The Honor Our Ancestors: the Freedom Seekers of Old Quindaro is an exhibit in the Old Quindaro Museum and Information Center which celebrates, documents and interprets Underground Railroad activity in Kansas and Missouri by highlighting the escape stories of former enslaved Africans who settled in Quindaro, a town located on the Missouri River established during the height of pre-Civil War debates. Quindaro was used as an ideological battleground for pro and anti slavery forces to determine whether the Kansas territory would come into statehood as a free-state. In the process of the debate, and well into the 20th century, formerly enslaved Africans migrated to Kansas, first as runaway slaves and later as Exodusters searching for freedom.
The museum, located in Wyandotte County, Kansas opened on September 12, 2008 under the auspices of the Concerned Citizens of Old Quindaro, a nonprofit organization. The museum is housed in a 19th century two-story-bungalow formerly owned by John Walker-- the grounds keeper for Western University (a now defunct African American university). Walker, who was instrumental in the installation of the famous John Brown statue, helped to preserve the area's African American history. The museum continues his work by preserving and disseminating the history of Quindaro through exhibits, lectures, tours and other programs.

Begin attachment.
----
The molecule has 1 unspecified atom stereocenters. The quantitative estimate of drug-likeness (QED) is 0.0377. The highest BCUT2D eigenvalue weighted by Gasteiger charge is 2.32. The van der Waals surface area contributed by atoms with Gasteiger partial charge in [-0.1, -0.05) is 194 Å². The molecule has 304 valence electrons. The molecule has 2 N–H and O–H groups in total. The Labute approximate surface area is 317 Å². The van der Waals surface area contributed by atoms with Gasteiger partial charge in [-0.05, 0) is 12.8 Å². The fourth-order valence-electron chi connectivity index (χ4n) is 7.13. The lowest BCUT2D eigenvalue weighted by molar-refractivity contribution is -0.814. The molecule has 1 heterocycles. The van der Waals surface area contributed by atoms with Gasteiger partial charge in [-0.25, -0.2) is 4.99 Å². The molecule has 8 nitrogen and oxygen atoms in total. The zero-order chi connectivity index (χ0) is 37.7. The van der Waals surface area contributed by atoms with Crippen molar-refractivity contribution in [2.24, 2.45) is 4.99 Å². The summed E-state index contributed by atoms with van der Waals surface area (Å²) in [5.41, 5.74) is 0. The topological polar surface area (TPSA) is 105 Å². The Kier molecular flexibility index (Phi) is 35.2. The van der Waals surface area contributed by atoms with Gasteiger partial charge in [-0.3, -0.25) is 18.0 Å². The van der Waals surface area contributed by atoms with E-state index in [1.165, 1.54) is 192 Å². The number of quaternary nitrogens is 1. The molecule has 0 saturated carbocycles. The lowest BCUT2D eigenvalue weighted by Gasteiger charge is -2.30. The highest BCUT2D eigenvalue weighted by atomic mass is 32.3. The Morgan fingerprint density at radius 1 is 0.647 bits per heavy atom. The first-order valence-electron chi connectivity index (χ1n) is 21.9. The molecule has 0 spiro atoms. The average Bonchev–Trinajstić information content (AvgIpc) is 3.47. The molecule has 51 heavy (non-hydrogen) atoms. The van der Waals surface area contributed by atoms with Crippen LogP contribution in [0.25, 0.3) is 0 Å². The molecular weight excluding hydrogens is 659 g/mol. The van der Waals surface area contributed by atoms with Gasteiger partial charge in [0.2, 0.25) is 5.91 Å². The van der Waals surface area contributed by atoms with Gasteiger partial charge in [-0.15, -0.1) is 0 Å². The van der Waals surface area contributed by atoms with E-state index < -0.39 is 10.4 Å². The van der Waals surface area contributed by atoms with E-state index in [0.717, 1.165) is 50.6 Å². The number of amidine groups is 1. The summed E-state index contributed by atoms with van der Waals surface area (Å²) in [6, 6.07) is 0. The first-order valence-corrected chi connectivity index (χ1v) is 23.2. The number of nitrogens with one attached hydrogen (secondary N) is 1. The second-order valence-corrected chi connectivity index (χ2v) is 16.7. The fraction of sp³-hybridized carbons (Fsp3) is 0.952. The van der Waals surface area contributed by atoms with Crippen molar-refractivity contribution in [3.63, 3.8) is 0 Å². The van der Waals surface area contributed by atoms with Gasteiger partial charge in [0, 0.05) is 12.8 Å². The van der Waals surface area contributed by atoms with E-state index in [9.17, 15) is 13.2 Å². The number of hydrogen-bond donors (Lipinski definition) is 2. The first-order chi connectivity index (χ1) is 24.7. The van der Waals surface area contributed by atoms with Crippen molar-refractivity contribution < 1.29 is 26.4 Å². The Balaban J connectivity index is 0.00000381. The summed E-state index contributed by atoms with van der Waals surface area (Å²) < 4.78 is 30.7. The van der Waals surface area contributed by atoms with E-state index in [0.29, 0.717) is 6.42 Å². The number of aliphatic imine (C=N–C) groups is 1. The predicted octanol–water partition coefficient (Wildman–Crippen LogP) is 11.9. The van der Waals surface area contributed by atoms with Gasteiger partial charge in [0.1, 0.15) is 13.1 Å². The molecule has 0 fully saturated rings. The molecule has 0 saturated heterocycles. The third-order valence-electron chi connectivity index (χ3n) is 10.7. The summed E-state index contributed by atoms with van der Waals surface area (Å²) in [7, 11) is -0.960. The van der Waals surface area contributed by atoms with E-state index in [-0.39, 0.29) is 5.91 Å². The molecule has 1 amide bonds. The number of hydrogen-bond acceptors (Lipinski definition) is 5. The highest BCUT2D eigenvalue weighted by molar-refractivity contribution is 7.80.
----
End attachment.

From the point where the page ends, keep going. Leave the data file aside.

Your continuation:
Visitor Information: Currently open to public.
Location: Old Quindaro Museum and Information Center, 3432 North 29th Street,, Kansas City, 66104
National Park Unit: No
Ownership: Concerned Citizens for Old Quindaro
Location Type: Program